Once the race is underway, the driver thinks constantly about how fast he needs to drive, where the best places to overtake are, whether he needs to look after his tyres or be more economical with his fuel so that he’s better placed at the end of the Grand Prix. It’s no wonder that at the Monaco Grand Prix, with more than 2,000 gear changes during the race and the entire track lined by barriers, drivers are absolutely shattered at the end. They certainly deserve a drink of champagne if they win!
Keeping concentration levels up isn’t easy to do; that’s why drivers often sit in a quiet room before the race starts so that they can get in the mood. Beyond their own preparation and determination, the teams help their drivers as much as they can, through the radio systems that they used so effectively in practice. The best teams constantly tell their drivers about the positions of other cars, just how fast they need to drive, and when they’re scheduled to stop for fuel and new tires. The teams also use pit boards (special boards with numbers on counting down the laps to go, the time difference between cars in front and behind, and instructions like to slow down or come into the pits) to advise the drivers, although these aren’t always foolproof. Sometimes drivers have misread their pit boards and come into the pits too early or run out of fuel because they didn’t think they needed to stop.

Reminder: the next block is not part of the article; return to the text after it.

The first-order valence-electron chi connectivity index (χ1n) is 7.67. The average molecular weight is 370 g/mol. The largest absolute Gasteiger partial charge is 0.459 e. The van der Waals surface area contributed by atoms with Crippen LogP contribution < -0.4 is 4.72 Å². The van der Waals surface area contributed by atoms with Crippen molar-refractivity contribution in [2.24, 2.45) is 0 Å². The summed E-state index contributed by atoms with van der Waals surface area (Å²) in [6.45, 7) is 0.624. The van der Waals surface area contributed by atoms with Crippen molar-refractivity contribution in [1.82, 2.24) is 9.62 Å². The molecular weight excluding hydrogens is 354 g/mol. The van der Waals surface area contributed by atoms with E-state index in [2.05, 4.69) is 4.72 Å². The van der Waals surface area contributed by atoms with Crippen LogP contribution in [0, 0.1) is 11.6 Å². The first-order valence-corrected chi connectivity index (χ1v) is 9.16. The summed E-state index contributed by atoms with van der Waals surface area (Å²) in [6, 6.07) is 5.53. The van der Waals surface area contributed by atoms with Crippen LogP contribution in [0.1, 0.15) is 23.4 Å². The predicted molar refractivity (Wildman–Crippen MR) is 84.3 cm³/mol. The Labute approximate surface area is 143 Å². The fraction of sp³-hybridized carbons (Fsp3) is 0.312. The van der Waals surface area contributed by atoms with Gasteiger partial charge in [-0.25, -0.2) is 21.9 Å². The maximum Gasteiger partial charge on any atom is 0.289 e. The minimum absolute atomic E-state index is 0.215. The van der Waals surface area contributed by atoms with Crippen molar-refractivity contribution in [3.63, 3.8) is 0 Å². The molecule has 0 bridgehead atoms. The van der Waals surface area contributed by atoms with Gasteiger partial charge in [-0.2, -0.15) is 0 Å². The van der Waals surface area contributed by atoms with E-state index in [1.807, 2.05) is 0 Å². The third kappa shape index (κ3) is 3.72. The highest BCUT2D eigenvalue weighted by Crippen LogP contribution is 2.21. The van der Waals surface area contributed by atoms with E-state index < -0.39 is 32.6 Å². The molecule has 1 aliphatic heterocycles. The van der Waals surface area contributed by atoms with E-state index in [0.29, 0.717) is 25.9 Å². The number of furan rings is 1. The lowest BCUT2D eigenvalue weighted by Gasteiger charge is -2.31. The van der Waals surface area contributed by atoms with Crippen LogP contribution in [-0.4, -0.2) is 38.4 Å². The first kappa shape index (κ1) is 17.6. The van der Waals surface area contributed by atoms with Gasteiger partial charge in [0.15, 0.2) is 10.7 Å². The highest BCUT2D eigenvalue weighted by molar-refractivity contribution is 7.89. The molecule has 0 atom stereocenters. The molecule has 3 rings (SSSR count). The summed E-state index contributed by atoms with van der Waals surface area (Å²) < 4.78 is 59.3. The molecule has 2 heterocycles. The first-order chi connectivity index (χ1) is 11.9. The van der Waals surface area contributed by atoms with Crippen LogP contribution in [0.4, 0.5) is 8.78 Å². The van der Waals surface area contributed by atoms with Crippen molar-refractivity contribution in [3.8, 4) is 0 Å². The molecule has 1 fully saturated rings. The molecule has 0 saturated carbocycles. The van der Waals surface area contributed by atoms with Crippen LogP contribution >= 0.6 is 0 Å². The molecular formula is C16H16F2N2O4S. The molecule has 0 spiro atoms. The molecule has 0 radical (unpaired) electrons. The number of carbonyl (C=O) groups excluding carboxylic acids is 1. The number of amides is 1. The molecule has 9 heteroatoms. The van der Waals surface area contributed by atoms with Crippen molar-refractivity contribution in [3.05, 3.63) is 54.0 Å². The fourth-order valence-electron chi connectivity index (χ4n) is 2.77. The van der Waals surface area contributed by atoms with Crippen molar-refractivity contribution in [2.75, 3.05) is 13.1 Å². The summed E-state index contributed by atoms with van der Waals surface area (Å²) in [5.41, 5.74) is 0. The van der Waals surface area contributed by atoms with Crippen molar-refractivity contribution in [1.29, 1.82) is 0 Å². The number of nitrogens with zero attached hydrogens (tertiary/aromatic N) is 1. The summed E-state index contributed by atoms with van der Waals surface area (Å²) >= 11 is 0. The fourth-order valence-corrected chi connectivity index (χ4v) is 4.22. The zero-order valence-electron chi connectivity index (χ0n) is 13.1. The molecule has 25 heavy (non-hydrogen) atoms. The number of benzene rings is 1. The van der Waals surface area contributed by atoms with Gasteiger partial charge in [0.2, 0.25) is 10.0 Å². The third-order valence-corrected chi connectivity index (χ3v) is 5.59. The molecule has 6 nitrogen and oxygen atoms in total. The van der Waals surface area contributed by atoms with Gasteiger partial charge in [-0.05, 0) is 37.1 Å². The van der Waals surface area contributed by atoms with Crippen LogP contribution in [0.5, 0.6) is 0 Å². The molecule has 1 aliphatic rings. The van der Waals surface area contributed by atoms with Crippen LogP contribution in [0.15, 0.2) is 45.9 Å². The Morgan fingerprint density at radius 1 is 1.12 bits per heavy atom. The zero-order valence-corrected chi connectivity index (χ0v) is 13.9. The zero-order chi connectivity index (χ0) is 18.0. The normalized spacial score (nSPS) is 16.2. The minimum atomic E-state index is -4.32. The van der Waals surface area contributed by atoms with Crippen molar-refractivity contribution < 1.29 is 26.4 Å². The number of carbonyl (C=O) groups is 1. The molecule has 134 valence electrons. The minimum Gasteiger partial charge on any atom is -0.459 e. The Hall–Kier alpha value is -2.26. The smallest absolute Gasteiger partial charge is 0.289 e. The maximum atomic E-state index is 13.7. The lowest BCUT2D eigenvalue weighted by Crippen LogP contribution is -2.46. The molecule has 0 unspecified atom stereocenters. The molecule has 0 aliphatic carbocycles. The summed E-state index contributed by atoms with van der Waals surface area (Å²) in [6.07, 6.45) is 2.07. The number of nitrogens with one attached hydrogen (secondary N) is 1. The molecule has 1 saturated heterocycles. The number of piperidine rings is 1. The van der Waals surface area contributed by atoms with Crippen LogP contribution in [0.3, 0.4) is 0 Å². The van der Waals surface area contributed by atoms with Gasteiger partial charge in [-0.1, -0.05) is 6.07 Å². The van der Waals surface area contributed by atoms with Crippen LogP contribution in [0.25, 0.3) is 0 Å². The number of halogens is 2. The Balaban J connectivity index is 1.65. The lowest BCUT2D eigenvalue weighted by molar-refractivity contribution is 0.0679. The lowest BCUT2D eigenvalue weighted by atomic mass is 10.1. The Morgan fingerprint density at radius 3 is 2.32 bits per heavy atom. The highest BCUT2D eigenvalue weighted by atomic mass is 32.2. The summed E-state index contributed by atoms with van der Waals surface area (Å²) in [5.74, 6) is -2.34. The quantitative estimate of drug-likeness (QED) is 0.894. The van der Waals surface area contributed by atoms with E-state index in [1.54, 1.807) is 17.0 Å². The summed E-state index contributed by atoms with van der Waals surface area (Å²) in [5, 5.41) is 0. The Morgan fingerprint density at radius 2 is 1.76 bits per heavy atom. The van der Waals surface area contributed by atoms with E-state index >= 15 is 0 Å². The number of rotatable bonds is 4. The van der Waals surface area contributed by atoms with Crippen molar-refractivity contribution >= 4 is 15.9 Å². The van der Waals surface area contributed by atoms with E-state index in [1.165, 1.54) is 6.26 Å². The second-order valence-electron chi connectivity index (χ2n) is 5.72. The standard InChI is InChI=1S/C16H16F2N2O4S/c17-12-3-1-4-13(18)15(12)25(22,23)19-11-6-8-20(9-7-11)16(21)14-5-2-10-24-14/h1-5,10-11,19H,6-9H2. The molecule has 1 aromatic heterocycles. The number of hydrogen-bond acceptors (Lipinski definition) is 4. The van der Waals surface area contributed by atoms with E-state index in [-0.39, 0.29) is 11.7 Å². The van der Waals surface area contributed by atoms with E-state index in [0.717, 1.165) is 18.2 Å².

It’s very important that drivers never lose their concentration, even for a split second. One of the most famous occasions when a driver slipped up was in the 1988 Monaco Grand Prix. Ayrton Senna was leading the race by a huge margin with only a few laps to go. His arch rival for the championship, Alain Prost, had just got up to second place in the race. Senna was so worried, despite his massive lead, that he lost concentration and clipped the barriers –crashing out of the race. Senna was so upset, he didn’t return to the pits. Instead, he locked himself away in his nearby apartment until the next day!